Maybell diversion project gets a huge funding injection
The Maybell ditch project, which will update a century-old diversion dam and headgate in the lower Yampa River, was awarded $1.92 million in federal funding this week.
Several local and regional partners have been working together for the last several years to put this project in motion. The Maybell Irrigation District is partnering with the Nature Conservancy and Friends of the Yampa, as well as local stakeholders who have contributed to the project.
The Nature Conservancy applied for the Bureau of Reclamation WaterSMART grant in December and found out this week it was selected for funding. This funding is a part of a $36.1 million investment by the federal government to preserve local water supplies in response to record years of drought across the western United States.
“We are thrilled that the federal government is putting forth a significant investment into water security projects throughout the West,” said Jennifer Wellman, freshwater project director for The Nature Conservancy in Colorado.
The Maybell diversion project was one of 27 projects in 12 states and Puerto Rico to receive funding for making improvements on watersheds that are vulnerable to deterioration of aquatic habitats and steam beds. The fund focuses on supporting restoration projects that protect against drought-related impacts.
“It’s an honor that the Maybell Diversion project was granted funding of this size and significance from the Bureau of Reclamation,” said Mike Camblin, President of Maybell Irrigation District. “We are grateful for the support and partnerships that make this project possible.”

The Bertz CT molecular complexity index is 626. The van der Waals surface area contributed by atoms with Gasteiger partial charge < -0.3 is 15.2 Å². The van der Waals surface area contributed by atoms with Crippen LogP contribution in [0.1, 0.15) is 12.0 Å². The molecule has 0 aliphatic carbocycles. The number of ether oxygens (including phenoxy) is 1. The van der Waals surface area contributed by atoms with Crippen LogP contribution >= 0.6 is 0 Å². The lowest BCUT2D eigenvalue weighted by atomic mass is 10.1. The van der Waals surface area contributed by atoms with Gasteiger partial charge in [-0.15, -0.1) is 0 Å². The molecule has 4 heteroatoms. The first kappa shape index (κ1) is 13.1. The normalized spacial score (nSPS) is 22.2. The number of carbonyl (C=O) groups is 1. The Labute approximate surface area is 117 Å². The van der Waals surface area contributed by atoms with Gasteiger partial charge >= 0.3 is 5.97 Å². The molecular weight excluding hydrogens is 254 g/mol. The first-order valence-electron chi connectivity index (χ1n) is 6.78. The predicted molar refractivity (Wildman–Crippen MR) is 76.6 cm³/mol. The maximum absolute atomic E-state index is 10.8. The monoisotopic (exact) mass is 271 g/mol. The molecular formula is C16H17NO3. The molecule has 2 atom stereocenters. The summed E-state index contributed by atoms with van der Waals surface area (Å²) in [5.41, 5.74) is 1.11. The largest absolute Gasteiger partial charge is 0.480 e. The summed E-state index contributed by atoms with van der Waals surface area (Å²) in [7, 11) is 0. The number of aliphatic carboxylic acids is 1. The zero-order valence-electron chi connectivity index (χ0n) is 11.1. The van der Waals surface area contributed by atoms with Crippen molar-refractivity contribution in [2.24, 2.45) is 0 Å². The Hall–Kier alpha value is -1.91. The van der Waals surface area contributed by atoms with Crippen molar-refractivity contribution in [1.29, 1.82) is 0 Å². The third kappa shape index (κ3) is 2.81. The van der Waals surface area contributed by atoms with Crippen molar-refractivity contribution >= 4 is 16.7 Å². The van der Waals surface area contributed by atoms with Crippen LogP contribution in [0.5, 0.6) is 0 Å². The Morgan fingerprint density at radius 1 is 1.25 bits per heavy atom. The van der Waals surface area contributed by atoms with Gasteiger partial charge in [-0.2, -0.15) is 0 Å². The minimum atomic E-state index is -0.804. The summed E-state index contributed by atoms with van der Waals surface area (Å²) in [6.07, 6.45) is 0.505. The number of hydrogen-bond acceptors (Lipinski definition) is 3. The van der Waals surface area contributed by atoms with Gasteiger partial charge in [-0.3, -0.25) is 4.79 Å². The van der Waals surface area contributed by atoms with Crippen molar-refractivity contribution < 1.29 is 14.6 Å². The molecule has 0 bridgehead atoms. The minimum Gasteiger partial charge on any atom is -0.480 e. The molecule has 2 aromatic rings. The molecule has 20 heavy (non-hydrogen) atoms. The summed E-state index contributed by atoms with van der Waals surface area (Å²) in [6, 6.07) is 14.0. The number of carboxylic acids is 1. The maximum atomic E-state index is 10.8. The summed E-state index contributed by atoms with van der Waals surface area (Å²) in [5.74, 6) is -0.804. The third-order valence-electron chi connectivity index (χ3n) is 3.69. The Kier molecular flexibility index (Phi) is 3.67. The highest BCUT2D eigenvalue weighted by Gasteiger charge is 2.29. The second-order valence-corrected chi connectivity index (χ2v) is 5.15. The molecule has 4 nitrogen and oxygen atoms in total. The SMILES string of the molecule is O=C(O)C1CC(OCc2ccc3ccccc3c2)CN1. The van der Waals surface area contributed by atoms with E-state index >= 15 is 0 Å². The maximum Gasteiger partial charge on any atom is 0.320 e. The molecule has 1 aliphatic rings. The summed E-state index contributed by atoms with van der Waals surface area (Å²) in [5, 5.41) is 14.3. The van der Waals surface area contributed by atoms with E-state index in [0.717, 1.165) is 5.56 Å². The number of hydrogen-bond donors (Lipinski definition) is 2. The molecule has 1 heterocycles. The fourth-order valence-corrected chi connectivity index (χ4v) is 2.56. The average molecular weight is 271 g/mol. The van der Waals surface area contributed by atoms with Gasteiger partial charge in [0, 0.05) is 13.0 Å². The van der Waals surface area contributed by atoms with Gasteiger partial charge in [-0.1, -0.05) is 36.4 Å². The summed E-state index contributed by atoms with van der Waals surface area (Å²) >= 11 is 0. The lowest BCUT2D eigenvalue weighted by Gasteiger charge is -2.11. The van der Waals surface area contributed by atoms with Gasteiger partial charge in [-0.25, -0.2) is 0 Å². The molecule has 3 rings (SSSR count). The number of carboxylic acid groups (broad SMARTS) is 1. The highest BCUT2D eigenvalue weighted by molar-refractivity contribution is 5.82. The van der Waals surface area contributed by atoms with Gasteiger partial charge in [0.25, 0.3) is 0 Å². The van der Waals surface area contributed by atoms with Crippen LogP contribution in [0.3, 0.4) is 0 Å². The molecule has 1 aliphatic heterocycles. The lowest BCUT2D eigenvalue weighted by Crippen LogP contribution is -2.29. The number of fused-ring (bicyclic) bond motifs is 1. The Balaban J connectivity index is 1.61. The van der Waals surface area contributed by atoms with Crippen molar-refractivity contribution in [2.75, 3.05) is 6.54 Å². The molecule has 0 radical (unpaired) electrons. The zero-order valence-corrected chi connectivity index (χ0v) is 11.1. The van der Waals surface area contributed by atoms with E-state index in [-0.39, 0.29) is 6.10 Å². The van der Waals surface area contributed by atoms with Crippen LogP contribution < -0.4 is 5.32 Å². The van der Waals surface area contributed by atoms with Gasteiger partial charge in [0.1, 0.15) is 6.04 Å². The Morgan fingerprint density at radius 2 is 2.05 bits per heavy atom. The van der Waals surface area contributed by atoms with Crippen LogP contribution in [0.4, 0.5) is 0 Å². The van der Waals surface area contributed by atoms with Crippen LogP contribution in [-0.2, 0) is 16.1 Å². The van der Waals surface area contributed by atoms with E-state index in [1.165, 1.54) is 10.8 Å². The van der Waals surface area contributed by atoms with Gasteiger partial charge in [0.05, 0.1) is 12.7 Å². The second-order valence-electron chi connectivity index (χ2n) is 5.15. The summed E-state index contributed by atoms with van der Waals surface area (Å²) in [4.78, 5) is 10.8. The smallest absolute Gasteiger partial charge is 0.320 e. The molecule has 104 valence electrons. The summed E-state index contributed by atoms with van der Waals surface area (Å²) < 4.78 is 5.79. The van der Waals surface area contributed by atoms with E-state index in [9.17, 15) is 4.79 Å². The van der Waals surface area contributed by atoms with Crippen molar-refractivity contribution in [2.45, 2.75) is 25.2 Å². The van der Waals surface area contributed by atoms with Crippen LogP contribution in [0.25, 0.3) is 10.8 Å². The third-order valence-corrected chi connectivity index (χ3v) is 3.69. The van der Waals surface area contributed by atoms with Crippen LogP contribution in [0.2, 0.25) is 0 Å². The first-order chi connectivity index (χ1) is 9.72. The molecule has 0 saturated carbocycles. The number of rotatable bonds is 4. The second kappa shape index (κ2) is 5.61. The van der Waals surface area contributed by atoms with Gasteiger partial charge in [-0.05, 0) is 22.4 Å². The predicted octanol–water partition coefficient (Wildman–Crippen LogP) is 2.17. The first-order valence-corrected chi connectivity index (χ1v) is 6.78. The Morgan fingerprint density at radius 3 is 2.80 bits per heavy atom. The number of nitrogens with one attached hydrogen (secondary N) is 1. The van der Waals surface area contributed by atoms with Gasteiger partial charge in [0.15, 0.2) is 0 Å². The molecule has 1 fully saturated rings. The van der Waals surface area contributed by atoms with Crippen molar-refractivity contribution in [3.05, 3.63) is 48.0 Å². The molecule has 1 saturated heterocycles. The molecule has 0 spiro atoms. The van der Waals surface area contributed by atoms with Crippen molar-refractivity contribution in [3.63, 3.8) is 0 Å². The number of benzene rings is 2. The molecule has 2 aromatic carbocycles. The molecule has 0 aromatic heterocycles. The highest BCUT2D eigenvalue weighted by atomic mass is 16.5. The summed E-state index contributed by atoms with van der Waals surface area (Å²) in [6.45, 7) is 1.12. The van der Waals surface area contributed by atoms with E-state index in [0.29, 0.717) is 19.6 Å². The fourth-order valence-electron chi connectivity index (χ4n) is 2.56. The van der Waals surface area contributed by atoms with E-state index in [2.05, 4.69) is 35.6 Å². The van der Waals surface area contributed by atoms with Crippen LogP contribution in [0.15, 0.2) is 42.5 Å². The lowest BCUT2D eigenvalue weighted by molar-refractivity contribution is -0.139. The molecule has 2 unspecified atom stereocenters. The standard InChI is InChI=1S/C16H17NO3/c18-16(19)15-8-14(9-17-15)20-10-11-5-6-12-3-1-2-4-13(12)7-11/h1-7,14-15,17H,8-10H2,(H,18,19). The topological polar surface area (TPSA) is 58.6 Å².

Wellman said that the current project budget is in the range of $6 million. To date, partners have secured $3 million including the SmartWATER funding, and according to Wellman they hope to raise an additional $3-5 million for irrigation and infrastructure improvements.
Currently, the Maybell diversion dam does not provide a safe passage for three species of endangered fish and one threatened fish species. The diversion is also a danger for watercraft passage, in a section of the Yampa River that attracts a significant amount of recreational use.
The diversion, which sits at the mouth of Juniper Canyon, currently presents a hazardous path for water crafts to travel. For the project, boulder-grade control structures will be installed to maintain water depth which will allow for safe fish passage and reduce boating hazards.
Another aspect of the project will be restructuring the stream bed in the diversion path by filling in several large holes that require push-up dams to be built annually to control low water flows. Supervisory controls will be installed for data collection and to better manage water flow.
This project is aligned with the Upper Colorado River Endangered Fish Recovery Program and the Maybell Improvement Plan, which involved collaboration by federal, regional, water district, recreational group, and other stakeholders.
“We are at a crucial point in history where we need to implement long term solutions to address water use and needs in the face of climate change. Our partnership with Maybell Irrigation District is a great example of community-driven, long-term freshwater protection that supports local economic stability,” Wellman said.
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